Split is a Mediterranean city on the eastern shores of the Adriatic Sea, centered on the ancient Roman Palace of the Emperor Diocletian, its bay, and port. With a population of 178,192 and a metropolitan area totaling up to 467,899, Split is by far the largest Dalmatian city and the second largest city in Croatia.
The nautical museum in Split is under-represented, although the harbor influenced the city to a great degree. Today, Split is one of the largest harbor cities on the Mediterranean Sea. With the reorganization of the harbor district under way, it could also generate new possibilities for better connections between the historical city center and traffic connectivity for citizens and tourists alike.
“It was important for me to create a new, representative, and significant nautical museum in the harbor, close to the historical city center and the traffic junction,” said Nikola Rubic. “It was meant to be a connection between those interested in culture, tourists, and railway and ferry transfer passengers,” he continued.
The museum guest’s path is divided into three parts: a permanent exhibition, and a shorter, temporary exhibition, with an optional walk through an outside area. Generally, every walk has visual connections to the other exhibitions, the foyer, the café, the marine library, and the harbor. The first exhibition items can already be found in the foyer. Guests can reach the starting point of the exhibition by elevator. Visitors walk through the exhibition on ramps until the end on the ground floor.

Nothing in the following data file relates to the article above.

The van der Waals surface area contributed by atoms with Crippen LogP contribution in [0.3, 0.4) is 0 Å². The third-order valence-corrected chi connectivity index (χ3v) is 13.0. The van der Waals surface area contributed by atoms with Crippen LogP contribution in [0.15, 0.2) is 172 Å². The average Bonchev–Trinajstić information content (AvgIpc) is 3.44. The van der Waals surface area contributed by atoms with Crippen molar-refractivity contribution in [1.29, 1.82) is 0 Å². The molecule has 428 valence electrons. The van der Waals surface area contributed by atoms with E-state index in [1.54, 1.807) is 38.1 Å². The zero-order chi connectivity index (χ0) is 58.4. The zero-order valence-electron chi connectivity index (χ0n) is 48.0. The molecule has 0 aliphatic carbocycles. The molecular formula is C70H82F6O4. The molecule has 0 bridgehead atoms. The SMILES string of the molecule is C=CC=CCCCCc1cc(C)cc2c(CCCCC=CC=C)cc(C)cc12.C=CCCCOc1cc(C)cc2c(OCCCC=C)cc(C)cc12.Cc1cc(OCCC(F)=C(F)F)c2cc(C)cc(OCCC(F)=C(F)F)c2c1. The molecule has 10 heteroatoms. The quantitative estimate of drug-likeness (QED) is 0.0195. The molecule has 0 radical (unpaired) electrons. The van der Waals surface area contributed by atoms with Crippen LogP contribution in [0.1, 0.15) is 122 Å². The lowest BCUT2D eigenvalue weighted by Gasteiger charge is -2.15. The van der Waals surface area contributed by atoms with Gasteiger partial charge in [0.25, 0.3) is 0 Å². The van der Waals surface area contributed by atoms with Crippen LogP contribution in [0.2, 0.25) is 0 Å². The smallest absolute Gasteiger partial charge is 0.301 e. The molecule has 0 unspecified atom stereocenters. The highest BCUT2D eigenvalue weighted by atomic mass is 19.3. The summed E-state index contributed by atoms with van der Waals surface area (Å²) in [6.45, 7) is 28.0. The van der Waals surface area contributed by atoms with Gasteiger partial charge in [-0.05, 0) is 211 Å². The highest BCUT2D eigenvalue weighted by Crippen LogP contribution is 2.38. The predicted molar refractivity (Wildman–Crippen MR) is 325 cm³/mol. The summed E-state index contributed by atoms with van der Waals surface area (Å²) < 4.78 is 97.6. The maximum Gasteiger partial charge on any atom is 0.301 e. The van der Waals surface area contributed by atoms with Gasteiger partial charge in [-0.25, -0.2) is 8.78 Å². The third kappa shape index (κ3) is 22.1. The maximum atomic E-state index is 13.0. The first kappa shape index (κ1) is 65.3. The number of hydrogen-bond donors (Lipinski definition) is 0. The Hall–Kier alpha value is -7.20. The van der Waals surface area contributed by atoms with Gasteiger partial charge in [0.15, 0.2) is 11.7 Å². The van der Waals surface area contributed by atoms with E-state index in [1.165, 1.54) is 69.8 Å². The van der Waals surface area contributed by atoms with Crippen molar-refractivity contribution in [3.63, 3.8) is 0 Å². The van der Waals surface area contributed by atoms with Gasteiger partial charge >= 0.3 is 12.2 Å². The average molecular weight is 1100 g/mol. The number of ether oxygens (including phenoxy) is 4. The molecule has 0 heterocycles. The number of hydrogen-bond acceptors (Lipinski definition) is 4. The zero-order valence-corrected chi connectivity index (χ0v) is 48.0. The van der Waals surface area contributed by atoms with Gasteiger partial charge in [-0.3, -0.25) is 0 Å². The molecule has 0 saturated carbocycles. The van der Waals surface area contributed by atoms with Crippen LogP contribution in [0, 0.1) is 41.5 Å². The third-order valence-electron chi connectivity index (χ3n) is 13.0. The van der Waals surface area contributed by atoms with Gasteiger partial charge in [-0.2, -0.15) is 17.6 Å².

The museum includes a marine library, auditorium, and a café area that has a separate entrance if the museum is closed. The secondary functions are accessible by stairs and are differentiated from the primary functions in that they are accessible via ramps.
When asked about his modeling software of choice, Nikola said, “ArchiCAD allowed me to ‘walk through’ the building to see what it would look like if it was built. One click of the mouse was all it took to see different views and sections, so I had much more time to work on the design concept itself.” Graphisoft’s ArchiCAD is one of the first BIM software offerings for architectures.
A native of Wiesbaden, Nikola Rubic graduated from the University of Applied Sciences Wiesbaden with a degree in architectural engineering. After completing internships in Budenheim and Frankfurt am Main, Nikola was hired by Angela Fritsch Architekten in Darmstadt where he is currently a member of the competitions team.
The ArchitectsJURY competition is aimed at finding the best architectural student work, as judged by visitors to www.ArchitectsJURY.com, the student architecture community.